Models who ran their own agencies were common in the early years of the industry. In fact, Mimi Tan was among the four “ah jie (big sister)” beauties who wielded considerable clout at the time. They included Carrie Wong of Carrie Models, Ida Ong of Imp International, and Elsa Yeo of Elsa Model Centre (also known as Elsa Model Management). Sure, there were other agencies, such as Marisalon Model Studio, Ivor’s Modelling Studio, and Richard Tan Model Centre, but they did not quite make a dent—at least in the fashion industry—as the other four did. In the ’80s, modelling agencies were quite community clubs. A former magazine editor told us, “I remember hanging out at the Mannequin office in Singapore Shopping Centre. I was not a model, so I do not know what I was doing there, but I remember seeing Humphrey train the girls, showing them how to catwalk.” Many stylists of that time remember the ebullient Humphrey Lim and the quieter David Lim [both unrelated], who were also bookers and who, as one former fashion editor told us, “ran the agency (they had shares in the company too). Mimi was very much behind the scene.” But in 1989, Ms Tan decided to quit the enterprise she had made an industry biggie. She sold Mannequin Studio to one of the most successful of her girls at that time, Seraphina Fong, who had decided to step aside after four years in the limelight.

The six women from Joan Booty’s Modelling Academy, who represented Singapore in a series of shows in the UK in 1972. From left: Mimi Tan, Ong Gaik Kim, Patsy Pang, Pamela Ragan, Yasmin Saif, and Joyce Ho. Photo: National Archives of Singapore

Two years after she walked away from the modelling business, Mimi Tan entered another world of models—dummies. In 1991, she opened Mimi Tan’s Mannequins, a niche retailer with brand-named offerings of modern 3-D representations of the human body that were appealing to an increasingly fashion-aware population. Some of the mannequins that she distributed included those from Europe, such as Hindsgaul from Denmark and those by the British mannequin designer Adel Rootstein (whose leggy goods were then dubbed the “Rolls-Royce of mannequins”). Some of these were based on real models, such as the legendary Twiggy and the now-retired Yasmin Le Bon and Joddie Kidd). They appealed to a younger breed of shoppers who were no longer drawn to mannequins once favoured by Robinsons and Metro. Ms Tan’s sleek dummies, some in the new material that was fibreglass (much lighter than those made of wax and plaster, as it was in the past, after the even earlier papier-mâché ones were no longer in favour), were so alluringly premium that her mannequins were even supplied to the just-as-atas The Link (multi-label store at the old Mandarin Hotel and, later, Palais Renaissance, both now closed). A former fashion editor recalls meeting Ms Tan around that time: “She told me these mannequins didn’t talk back and didn’t give her a headache!”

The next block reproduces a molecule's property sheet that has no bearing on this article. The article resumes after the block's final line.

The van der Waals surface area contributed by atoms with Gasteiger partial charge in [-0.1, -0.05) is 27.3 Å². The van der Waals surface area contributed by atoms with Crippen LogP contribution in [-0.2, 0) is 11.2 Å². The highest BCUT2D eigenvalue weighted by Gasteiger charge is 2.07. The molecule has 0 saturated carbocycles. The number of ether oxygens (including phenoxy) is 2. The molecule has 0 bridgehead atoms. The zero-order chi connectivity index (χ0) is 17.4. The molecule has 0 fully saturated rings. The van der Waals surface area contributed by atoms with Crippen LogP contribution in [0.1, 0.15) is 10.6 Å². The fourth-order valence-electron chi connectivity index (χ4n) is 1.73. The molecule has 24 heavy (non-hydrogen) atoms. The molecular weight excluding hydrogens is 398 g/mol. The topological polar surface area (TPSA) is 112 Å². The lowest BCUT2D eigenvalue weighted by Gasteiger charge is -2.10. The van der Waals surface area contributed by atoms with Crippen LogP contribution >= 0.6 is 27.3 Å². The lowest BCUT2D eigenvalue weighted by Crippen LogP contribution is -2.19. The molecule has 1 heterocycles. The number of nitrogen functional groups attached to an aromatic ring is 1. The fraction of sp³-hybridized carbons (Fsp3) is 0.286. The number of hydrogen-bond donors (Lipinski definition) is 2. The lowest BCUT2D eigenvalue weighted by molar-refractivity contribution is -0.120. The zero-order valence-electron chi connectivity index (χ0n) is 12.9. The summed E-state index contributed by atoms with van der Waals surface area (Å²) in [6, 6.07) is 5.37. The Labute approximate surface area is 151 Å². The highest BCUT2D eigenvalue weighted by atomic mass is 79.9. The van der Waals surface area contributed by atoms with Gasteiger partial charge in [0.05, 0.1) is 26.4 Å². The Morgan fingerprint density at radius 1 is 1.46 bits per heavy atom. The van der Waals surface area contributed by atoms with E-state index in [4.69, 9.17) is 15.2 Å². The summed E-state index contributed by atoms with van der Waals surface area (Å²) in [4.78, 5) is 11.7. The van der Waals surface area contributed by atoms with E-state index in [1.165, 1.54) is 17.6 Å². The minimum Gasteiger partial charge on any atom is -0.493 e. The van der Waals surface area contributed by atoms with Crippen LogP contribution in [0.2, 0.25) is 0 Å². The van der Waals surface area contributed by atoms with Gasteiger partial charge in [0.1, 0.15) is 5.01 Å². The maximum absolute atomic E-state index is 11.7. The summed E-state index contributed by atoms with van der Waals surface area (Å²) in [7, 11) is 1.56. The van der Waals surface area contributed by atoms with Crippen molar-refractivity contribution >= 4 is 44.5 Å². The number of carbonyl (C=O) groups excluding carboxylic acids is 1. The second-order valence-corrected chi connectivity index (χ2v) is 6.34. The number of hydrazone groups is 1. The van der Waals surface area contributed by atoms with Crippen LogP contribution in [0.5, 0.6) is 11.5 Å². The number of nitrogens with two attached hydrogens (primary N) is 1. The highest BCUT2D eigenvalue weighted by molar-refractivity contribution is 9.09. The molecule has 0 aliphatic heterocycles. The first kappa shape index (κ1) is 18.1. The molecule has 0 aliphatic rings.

Many who were fashion-industry pioneers remember not only her striking good looks, but her stylish dress sense too. In the ’70s, she was a regular customer of the made-to-measure Joy’s Boutique (which was then sited in the now-demolished, Goodwood Group-owned Malaysia Hotel on Cuscaden Road), opened by the designer Joyce Mizrahie, who later became synonymous with the Italian label Roccobarocco that she distributed and retailed. One Singaporean designer, who fondly remembers her wearing his designs even before he started his own label, told us: “She was very confident in her own taste. She would choose my clothes to wear, including those for tea shows she used to organise and walked in.” Ms Tan was, in fact, considered a pioneer of Saturday tea fashion shows of the ’70s, and was much associated with those in the Hotel Malaysia lobby. Back then, and throughout much of the first half of the ’80s, luncheon and tea shows (sometimes held on a hotel poolside—Holiday Inn’s on Scotts Road was a favourite venue) were popular, culminating in must-attend shows during the now-unheard-of Secretaries’ Week (usually in April). Modelling agencies produced and staged many of these generally runway-less events.